In Cohen's day, the threats to civilization were Fascism, National Socialism, and Communism. Today the threat is Islamo-totalitarianism. Then as now, logic has a small but important role to play in the defeat of these threats. The fanaticism of the Islamic world is due in no small measure to the paucity there of rational heads like Cohen.
But I do have one quibble with Cohen. He tells us that "Every material proposition has an intelligible alternative..." (Ibid.) This is not quite right. A material proposition is one that is non-logical, i.e., one that is not logically true if true. But surely there are material propositions that have no intelligible alternative. No color is a sound is not a logical truth since its truth is not grounded in its logical form. No F is a G has both true and false substitution-instances. No color is a sound is therefore a material truth. But its negation Some color is a sound is not intelligible if 'intelligible' means possibly true. If, on the other hand, 'intelligible' characterizes any form of words that is understandable, i.e., is not gibberish, then logical truths such as Every cat is a cat have intelligible alternatives: Some cat is not a cat, though self-contradictory, is understandable. If it were not, it could not be understood to be self-contradictory. By contrast, Atla kozomil eshduk is not understandable at all, and so cannot be classified as true, false, logically true, etc.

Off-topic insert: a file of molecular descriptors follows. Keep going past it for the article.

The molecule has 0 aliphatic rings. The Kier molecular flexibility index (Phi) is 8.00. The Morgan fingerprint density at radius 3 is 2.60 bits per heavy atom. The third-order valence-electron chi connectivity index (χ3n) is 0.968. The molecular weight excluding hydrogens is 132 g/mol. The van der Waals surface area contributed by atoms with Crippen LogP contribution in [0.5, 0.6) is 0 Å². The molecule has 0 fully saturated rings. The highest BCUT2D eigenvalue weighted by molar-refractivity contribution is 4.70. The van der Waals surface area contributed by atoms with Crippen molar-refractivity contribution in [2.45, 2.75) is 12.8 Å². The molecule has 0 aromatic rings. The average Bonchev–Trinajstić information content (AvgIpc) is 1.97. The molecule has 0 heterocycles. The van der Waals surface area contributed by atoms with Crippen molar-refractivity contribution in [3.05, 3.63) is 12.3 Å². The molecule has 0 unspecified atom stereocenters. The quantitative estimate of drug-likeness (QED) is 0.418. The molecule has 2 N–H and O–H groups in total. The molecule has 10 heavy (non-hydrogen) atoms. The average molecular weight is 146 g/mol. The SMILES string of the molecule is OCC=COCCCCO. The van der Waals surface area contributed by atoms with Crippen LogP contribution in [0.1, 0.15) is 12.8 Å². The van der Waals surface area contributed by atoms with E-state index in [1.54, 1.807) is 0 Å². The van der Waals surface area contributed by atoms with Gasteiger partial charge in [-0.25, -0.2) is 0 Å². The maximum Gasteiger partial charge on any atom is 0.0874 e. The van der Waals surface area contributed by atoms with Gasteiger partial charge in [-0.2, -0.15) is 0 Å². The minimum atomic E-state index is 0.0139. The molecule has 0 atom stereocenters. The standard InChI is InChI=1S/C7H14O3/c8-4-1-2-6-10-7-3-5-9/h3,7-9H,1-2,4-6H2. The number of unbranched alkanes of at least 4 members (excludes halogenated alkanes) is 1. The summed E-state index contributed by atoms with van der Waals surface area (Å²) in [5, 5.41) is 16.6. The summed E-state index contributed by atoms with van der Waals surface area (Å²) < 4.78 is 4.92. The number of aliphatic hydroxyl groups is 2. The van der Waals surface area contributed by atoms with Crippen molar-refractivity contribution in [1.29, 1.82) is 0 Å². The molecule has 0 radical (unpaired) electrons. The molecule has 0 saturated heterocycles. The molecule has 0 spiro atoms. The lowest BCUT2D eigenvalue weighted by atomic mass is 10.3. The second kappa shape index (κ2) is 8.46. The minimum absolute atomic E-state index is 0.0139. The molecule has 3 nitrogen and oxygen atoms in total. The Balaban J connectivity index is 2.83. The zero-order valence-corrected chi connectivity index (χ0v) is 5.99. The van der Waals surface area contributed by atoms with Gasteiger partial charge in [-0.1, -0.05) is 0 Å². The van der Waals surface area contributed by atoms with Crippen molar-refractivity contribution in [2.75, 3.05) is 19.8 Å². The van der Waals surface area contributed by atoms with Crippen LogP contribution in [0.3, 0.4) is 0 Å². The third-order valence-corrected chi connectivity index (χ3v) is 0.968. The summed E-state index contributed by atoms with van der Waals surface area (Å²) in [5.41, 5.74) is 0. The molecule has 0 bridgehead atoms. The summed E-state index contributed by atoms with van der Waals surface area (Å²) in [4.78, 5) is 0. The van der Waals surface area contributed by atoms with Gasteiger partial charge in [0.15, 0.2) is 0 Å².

So if 'intelligible' means (broadly logically or metaphysically) possibly true, then it is false that "Every material proposition has an intelligible alternative . . . ."
This just over the transom from a reader in Virginia:
I stumbled across your blog a year or two ago, and since then I've periodically dropped in to see what's going on. I enjoy what I understand of your material but, to be honest, I find much of it quite difficult to follow. I think the main problem is that, having never studied philosophy formally, I simply haven't developed sufficient fluency in the vocabulary and methods of thinking required by the discipline. (At the risk of sounding arrogant, I'm certain I possess the native intelligence to grasp at least the basics.) With less than a year to go until my fortieth birthday it may be a little late to start learning, but, for reasons that I won't get into unless you really want to know, I'd like to try. With that said, could you (and would you) suggest one or two books by way of introductory reading?